MIT Scientist Study Birds to Discover Maximum Theoretical UAS Speeds

The northern goshawk zips through a forest at high speeds, constantly adjusting its flight path to keep from colliding with trees and other obstacles.

While speed is a goshawk’s greatest asset, researchers at MIT say the bird must observe a theoretical speed limit if it wants to avoid a crash. The researchers found that, given a certain density of obstacles, there exists a speed below which a bird — and any other flying object — has a fair chance of flying collision-free. Any faster, and a bird or aircraft is sure to smack into something, no matter how much information it has about its environment. A paper detailing the results has been accepted to the IEEE Conference on Robotics and Automation.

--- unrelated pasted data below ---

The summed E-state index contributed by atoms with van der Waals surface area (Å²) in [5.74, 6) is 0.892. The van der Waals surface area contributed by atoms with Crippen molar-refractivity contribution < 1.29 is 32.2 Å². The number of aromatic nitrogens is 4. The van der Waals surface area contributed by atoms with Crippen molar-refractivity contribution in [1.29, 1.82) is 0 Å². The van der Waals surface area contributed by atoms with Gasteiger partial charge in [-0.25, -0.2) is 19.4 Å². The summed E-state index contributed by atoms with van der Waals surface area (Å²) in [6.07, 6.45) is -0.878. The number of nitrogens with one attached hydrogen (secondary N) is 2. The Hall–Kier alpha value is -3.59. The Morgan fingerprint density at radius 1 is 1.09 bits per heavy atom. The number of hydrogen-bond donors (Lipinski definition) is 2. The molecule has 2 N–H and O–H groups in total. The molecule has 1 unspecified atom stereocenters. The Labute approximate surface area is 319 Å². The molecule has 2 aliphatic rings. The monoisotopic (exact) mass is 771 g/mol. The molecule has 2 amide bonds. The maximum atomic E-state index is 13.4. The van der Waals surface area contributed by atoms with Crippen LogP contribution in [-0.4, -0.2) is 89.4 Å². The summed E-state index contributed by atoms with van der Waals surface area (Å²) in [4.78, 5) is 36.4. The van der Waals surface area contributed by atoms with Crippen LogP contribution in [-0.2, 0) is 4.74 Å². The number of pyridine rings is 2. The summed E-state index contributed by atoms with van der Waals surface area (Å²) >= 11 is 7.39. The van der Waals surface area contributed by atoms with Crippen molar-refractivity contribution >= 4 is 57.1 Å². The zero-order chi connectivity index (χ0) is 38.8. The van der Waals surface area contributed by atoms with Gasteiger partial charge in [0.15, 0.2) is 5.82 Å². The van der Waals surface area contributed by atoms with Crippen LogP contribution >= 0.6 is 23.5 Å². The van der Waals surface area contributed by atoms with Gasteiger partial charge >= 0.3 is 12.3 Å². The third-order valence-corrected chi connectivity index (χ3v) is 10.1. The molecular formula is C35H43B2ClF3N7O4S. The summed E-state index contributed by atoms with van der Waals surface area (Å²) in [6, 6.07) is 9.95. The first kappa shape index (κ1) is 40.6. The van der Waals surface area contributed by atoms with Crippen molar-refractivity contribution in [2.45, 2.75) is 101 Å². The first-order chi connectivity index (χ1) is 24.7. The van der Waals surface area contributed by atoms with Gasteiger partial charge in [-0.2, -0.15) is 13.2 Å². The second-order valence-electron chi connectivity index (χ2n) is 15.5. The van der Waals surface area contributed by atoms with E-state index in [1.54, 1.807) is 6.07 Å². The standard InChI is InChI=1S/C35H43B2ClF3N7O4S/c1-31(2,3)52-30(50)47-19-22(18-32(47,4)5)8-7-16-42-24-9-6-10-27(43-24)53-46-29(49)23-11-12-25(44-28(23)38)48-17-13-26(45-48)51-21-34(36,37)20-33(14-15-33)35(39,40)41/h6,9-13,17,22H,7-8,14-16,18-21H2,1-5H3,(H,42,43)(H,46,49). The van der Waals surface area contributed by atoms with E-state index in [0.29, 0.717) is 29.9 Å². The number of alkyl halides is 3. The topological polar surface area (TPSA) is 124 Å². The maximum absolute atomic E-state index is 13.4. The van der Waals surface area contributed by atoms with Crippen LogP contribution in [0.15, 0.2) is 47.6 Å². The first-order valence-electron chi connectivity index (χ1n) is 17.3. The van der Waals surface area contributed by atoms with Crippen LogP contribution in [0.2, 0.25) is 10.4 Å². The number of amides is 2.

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Source: UAS VISION

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